“We are not rude people. What aggravates us are Americans who come to Paris and treat it like Parisland. They ask for directions and good restaurants and expect all of us to know English and expect everyone to be cheery and happy and grateful for their mere presence. What they do not understand is that Paris is a living and breathing city. We work here. We study here. We live here. This is not your European Disneyland where everyone is staff waiting to serve you. When Parisians neglect to help these Americans, they return to their country and complain of our vulgarity.”

I don’t know many French people, so I don’t know if the stereotype is true or not — but that’s not the point. The point is that your world should not be Parisland, because Parisland does not exist. Do not reveal only because you assume it should be revealed; reveal when it is relevant to your character. Your world should be Paris — the story should not revolve around the Eiffel Tower, but the French psychopath who kills women just to steal their scent.

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So no. Don’t expect any explanations for the dead world any time soon, not in the first novella nor the 89,000 word second installment. You’re free to look for clues, though.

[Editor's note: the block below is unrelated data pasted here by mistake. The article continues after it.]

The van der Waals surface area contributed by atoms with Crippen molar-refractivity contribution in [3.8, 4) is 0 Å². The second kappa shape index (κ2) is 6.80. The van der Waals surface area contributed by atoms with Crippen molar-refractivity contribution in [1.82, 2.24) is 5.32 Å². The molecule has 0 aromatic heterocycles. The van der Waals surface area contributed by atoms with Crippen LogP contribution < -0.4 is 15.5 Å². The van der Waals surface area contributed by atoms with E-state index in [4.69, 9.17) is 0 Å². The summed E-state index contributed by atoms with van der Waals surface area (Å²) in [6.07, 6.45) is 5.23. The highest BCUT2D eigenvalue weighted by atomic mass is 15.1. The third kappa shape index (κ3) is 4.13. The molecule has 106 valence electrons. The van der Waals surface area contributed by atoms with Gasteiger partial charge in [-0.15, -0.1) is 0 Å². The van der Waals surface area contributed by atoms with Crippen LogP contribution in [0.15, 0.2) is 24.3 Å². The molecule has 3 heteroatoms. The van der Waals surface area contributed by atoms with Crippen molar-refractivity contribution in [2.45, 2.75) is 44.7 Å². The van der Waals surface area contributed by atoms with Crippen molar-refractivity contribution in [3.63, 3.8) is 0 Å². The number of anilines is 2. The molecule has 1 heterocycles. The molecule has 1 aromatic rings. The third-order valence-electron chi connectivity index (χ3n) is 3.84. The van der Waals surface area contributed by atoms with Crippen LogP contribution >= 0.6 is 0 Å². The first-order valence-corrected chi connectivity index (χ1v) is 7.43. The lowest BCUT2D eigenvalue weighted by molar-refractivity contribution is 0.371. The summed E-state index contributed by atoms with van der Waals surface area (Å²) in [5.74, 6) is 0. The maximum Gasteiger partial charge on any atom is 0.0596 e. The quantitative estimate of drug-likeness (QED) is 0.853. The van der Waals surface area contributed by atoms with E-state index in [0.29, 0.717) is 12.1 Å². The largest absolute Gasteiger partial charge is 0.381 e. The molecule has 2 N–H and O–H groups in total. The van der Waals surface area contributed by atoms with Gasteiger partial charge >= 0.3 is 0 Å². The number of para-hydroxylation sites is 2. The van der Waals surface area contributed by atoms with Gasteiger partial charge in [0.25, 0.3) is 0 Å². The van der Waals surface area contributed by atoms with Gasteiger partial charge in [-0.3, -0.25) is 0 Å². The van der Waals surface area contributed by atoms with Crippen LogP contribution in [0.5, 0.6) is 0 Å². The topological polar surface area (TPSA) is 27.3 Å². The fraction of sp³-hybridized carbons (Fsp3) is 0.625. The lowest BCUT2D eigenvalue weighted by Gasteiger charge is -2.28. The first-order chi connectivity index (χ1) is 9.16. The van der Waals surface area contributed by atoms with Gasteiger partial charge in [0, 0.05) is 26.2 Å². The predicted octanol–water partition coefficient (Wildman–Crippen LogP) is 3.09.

(Whenever I sit down and start writing my posts here, I always have an overwhelming desire to clarify that yes, I am a nobody, and everything I say can be completely wrong. Now getting that out of the way, I can freely express myself without worry that I may sound pretentious or pompous or omniscient — all the advice I offer on this blog is advice that I follow myself. My elucidations of these concepts do not necessitate that I consider myself an expert, but just someone who’s currently plodding these paths, in hope and belief that these are the right ones.)

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2 thoughts on “On Worldbuilding and Originality — This Is Not A Tour

  1. I’m glad you wrote this.